Author Bio ▼

Jamie Hailstone is a freelance journalist and author, who has also contributed to numerous national business titles including Utility Week, the Municipal Journal, Environment Journal and consumer titles such as Classic Rock.
February 26, 2018

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Wearable technology in the workplace – an invasion of privacy or boost for safety and wellbeing?

There was a time when work clothes were just clothes. They were designed to keep you warm and to keep you safe, and no more.

Back in the old days, the closest most of us get to wearable to technology was a flame-proof jacket or steel toecaps in our “wellington boots”. But as smart devices play an ever-greater part in all aspects of our lives, wearable technology is rapidly becoming the norm for many of us.

wearable technology safety

In recent weeks, SHP has reported on several new developments in this field, including the roll-out of body cameras to recycling staff in Oxfordshire and a recent study, undertaken by YouGov for healthcare provider AXA, also showed 45% of the British workforce would be comfortable sharing information with wearable devices, when it assists with employee-related health and wellbeing strategies.

Although 69% of the workers surveyed who were not comfortable sharing information said they were worried about workplace discrimination as a result of the device – and did not like firms knowing details of their lifestyle.

Analyst James Moar from Juniper Research, which monitors the wearable technology sector, says he believes there are “tens of millions of devices” now being used across Europe.

“However, most of these will be consumer devices like smartwatches and fitness bands,’ Mr Moar tells SHPonline.

“Business users will account for a far higher proportion of revenues than units, as they will be using higher value devices, such as smart glasses and cellular smartwatches, while the majority of consumer spending will be directed towards relatively cheaper fitness wearables.”

Enthusiasm in certain sectors

In terms of wearable technology for the workplace, Mr Moar says there is a lot of enthusiasm already in the oil and gas, field services, auto and aerospace manufacturing, logistics and healthcare sectors.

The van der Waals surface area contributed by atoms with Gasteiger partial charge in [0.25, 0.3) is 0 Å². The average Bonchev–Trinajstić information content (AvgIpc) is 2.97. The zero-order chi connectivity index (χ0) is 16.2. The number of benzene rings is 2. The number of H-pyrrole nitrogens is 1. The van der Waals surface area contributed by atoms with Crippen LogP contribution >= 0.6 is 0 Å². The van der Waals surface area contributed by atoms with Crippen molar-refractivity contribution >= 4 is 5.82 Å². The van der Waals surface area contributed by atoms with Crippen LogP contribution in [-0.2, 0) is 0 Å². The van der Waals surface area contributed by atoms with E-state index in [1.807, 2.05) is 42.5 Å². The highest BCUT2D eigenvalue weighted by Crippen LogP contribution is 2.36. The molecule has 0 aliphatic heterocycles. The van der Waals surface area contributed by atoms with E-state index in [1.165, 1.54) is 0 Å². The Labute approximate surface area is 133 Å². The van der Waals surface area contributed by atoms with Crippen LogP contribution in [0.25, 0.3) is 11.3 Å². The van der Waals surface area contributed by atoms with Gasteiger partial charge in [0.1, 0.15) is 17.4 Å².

“These are typically heads-up display wearables, with smart watches and similar wrist devices being used more sparingly according to the needs of each business.

“The biggest use case for the technology in any industry is the ability to take information from one place and provide it, hands-free, to another. This typically means smart glasses, which can relay eye-view video footage from the wearer to another location, as well as display information in front of a worker as required.”

Smart glasses in action

One of the most popular examples of a ‘smart glasses system is AMA Xpert Eye, which uses smart glasses to allow workers in the field to video conference with experts in a variety of fields.

The company’s managing director, Etienne Guillemot says the idea of using smart glasses in this way first came from a surgeon.

“He wanted to train Japanese surgeons for a new shoulder surgery technique, which was not validated in Japan until recently,” he explains.

“He had to go two or three times a year to Japan and train surgeons in this technique. He thought the Google Glass could help do this, without having to go there.

“Today we focus on software for smart glasses, enabling remote assistance and collaboration. The idea is for collaboration between two persons – one in the field and another elsewhere. A nurse or a technician can use the glasses to call a doctor or an expert in any subject to do their task.

‘The start of something huge’

“Our applications are not focussed on safety, but I think it’s an important side effect for many of our clients. For example, whenever you have an expert you will not press the wrong buttons. There are less things to calculate, so you can concentrate on what you are doing in the present.”

“I think at the moment, smart glasses in the workplace are a bit like mobile phones about 30 years ago,” adds Mr Guillemot. “We need to get the word out there and explain to people that these technologies already exist. Between 60 to 70% of our clients say it would be hard to go back to process they had before they had before the glasses, because they are saving a lot of time and money.